American Writer Describes Hebron Hardships in the 1890s

"Undoubtedly, the time will come when the exclusion will be overruled, and this extraordinary relic of antiquity will be thrown open and thoroughly explored."

14.10.18, 14:23
(PHOTO: Sheik Hamza, the self-proclaimed leader of the Arab community of Hebron standing in front of King David's Pool. Today, the pool still stands, but empty and overgrown with grass. Credit: John L. Stoddard, 1897)

John Lawson Stoddard (1850 – 1931) was an American writer, poet and lecturer who gained popularity through his travelogues. Stoddard was a proponent of the restoration of the Jews to Israel. In Volume 2 of his Lectures he advised the Jewish people, “you are a people without a country; there is a country without a people. Be united. Fulfill the dreams of your old poets and patriarchs. Go back, go back to the land of Abraham.”
The following passage from his book discusses his visit to Hebron.
From Bethlehem our route led on, a few miles farther, to Hebron, the earliest seat of civilization in Palestine, and one of the oldest cities in the world. Here Abraham resided; here he received the three celestial visitors, and here his tomb is to this day. Hebron was also David's capital for the first seven years of his reign, till he transferred the seat of his sovereignty to Jerusalem. It is, accordingly, gratifying to find in a town of such antiquity some relics of the past whose genuineness cannot be questioned, although their age surpasses that of all the other genuine memorials of Bible characters. 
To see these with safety, as soon as we arrived in Hebron, we made arrangements with the chief of the community, Sheik Hamza. He did not look like one possessing much authority. In one hand he held a pipe to solace his old age, while with the other he grasped a knotty stick, which served him in turn as a sceptre and an instrument of discipline. The favor of this Sheik is, nevertheless, quite essential, for the Arabs of the place are noted for their hatred of all unbelievers; and the old spirit of intolerance, which once prevailed throughout the whole of Palestine and made the entrance of a Christian to the Mosque of Omar an impossibility, still burns in Hebron bosoms undiminished by the lapse of years. 
Properly protected, however, we made our way without difficulty to one of Hebron's famous relics, its ancient reservoir of water, constructed of huge blocks of carefully hewn stone. Accustomed, as we were, to find fictitious names and dates assigned to almost everything in Palestine, it startled us to learn that this reservoir was probably built in the time of David, three thousand years ago. Such, at all events, is the opinion of most archaeologists; for cisterns like this and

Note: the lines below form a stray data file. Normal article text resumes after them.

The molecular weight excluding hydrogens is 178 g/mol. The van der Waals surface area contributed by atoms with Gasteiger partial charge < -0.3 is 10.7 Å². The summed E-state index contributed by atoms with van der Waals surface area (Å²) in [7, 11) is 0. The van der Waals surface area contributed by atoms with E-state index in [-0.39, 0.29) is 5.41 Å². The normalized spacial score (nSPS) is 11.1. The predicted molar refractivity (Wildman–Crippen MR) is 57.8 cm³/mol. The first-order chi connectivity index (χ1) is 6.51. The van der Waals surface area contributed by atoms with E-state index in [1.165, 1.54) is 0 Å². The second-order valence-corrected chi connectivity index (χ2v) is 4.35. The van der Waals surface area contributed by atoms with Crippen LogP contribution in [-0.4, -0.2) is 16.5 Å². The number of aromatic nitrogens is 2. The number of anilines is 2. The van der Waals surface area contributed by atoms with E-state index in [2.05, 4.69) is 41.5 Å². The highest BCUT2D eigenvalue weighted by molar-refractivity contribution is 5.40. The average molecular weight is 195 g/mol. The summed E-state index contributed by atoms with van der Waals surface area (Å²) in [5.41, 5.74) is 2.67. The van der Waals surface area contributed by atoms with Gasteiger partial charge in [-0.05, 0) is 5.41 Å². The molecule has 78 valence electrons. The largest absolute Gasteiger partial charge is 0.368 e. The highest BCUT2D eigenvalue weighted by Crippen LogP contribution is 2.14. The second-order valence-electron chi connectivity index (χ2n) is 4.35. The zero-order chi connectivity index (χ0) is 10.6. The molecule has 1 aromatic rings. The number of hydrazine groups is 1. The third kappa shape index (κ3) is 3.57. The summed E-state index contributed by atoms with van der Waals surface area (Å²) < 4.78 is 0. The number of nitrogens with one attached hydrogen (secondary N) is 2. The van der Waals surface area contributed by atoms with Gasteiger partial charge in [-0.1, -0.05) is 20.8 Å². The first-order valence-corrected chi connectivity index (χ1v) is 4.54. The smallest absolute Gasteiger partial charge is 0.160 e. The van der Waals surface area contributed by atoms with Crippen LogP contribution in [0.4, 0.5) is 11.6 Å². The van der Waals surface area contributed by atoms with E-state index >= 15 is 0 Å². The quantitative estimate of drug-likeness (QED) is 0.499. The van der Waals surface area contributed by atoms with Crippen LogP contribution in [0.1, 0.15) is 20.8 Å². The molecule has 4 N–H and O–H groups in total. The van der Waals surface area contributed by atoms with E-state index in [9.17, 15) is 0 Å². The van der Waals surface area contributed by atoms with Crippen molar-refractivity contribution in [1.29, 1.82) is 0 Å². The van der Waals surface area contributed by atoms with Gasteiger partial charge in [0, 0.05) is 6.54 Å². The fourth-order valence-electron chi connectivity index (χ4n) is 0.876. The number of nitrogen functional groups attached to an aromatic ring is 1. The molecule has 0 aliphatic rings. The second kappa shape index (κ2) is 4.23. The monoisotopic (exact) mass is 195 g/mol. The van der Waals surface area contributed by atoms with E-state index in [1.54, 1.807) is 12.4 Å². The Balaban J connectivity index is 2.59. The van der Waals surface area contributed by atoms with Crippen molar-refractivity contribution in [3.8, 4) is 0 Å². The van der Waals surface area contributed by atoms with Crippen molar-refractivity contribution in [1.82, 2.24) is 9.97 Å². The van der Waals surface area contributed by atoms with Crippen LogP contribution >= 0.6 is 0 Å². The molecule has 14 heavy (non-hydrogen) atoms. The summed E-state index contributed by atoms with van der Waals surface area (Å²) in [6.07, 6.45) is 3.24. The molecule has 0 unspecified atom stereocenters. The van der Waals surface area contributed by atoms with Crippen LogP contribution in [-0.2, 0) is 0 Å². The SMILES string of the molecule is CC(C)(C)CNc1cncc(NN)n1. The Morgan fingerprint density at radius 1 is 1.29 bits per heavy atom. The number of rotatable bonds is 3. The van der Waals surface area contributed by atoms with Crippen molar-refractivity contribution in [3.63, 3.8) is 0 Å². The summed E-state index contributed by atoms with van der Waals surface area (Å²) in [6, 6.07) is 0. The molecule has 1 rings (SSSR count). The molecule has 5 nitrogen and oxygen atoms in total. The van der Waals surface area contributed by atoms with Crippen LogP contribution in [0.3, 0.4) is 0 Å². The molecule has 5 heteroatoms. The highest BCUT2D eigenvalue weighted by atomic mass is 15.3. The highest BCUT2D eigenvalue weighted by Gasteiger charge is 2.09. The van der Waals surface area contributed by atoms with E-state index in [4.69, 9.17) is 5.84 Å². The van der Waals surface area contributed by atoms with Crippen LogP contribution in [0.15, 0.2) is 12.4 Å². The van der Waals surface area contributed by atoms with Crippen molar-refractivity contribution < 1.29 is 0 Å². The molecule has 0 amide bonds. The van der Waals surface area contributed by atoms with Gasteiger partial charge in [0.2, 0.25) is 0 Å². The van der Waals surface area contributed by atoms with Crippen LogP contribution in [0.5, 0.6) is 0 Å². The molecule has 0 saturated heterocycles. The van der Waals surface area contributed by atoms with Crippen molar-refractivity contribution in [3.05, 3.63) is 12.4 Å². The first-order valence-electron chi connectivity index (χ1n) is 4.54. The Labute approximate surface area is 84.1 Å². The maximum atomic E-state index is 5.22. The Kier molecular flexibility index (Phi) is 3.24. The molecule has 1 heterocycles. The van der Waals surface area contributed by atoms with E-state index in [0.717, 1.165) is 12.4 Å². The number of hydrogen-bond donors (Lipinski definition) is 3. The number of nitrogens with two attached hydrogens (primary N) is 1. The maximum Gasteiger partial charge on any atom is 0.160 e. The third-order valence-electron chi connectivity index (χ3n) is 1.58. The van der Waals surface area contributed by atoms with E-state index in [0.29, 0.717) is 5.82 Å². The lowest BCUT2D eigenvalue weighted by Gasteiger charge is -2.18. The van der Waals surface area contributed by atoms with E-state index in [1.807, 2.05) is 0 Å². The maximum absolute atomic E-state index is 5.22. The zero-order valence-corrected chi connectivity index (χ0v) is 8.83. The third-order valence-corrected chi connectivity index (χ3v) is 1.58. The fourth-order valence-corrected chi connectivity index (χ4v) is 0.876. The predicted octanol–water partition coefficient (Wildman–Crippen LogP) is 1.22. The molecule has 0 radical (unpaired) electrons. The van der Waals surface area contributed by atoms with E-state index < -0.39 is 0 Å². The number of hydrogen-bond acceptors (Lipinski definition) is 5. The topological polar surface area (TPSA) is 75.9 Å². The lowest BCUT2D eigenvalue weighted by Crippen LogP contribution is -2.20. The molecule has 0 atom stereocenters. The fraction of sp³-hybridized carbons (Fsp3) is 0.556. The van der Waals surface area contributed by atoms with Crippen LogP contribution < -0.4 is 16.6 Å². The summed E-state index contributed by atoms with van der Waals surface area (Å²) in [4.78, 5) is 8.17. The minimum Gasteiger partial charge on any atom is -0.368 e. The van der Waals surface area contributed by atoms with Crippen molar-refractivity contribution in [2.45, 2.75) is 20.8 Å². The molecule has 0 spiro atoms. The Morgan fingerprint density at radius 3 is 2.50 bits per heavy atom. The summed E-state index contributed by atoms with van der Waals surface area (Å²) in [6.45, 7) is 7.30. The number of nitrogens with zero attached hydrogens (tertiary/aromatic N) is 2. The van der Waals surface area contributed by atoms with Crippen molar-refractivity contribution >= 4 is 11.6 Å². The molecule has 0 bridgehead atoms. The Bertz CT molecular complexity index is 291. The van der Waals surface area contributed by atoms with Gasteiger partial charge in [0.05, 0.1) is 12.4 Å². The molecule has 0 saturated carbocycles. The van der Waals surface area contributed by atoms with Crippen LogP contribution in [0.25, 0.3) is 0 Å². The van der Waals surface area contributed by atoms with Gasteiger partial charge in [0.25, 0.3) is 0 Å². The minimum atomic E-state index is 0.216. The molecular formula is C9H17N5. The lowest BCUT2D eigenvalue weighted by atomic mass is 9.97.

the celebrated "Pools of Solomon" were absolutely essential even in earliest times in a land like Palestine. Built with such solidity, they could last for centuries, and repairs, when needed, could be easily made without disturbing the original 
site. The Bible states that David put to death within this town the murderers of the son of Saul, and hung their lifeless bodies by the Pool of Hebron. It may, therefore, be surmised that, since no trace of other ruined reservoirs has been 
discovered anywhere in this vicinity, this is the identical basin described. 
But of far greater interest than this Pool of Hebron is an object now enclosed by the massive walls of a Moslem mosque. The Christian traveler may survey their exterior at a respectful distance, but if he places the slightest value on his 
life, he should not try to enter the enclosure. Beneath the mosque, which these high battlements surround, there is a cave. It is the cavern of Machpelah, which Abraham, on the death of his wife Sarah, purchased as a family burial-place, nearly four thousand years ago. Here he himself was also buried; and, later on, within this cave were laid to rest Isaac and Jacob, with their wives, — Jacob's body having, at the patriarch's request, been brought from Egypt to be placed here by the side of his wife, Leah. Moreover, since it was embalmed, after the manner of Egyptians, his features probably remain well-nigh intact to-day. 
It is humiliating to admit that neither Jew nor Christian can to-day stand beside the tombs in which repose the founders of the Hebrew nation. But such is the fact; for the Mohammedans guard with jealous reverence the tomb of Abraham, for whom their name is "The Friend of God." 
It is a singular coincidence that such a title should be given him by Moslems, for in the Epistle of St. James we read these words: "Abraham believed God, and it was imputed unto him for righteousness: and he was called the Friend of God."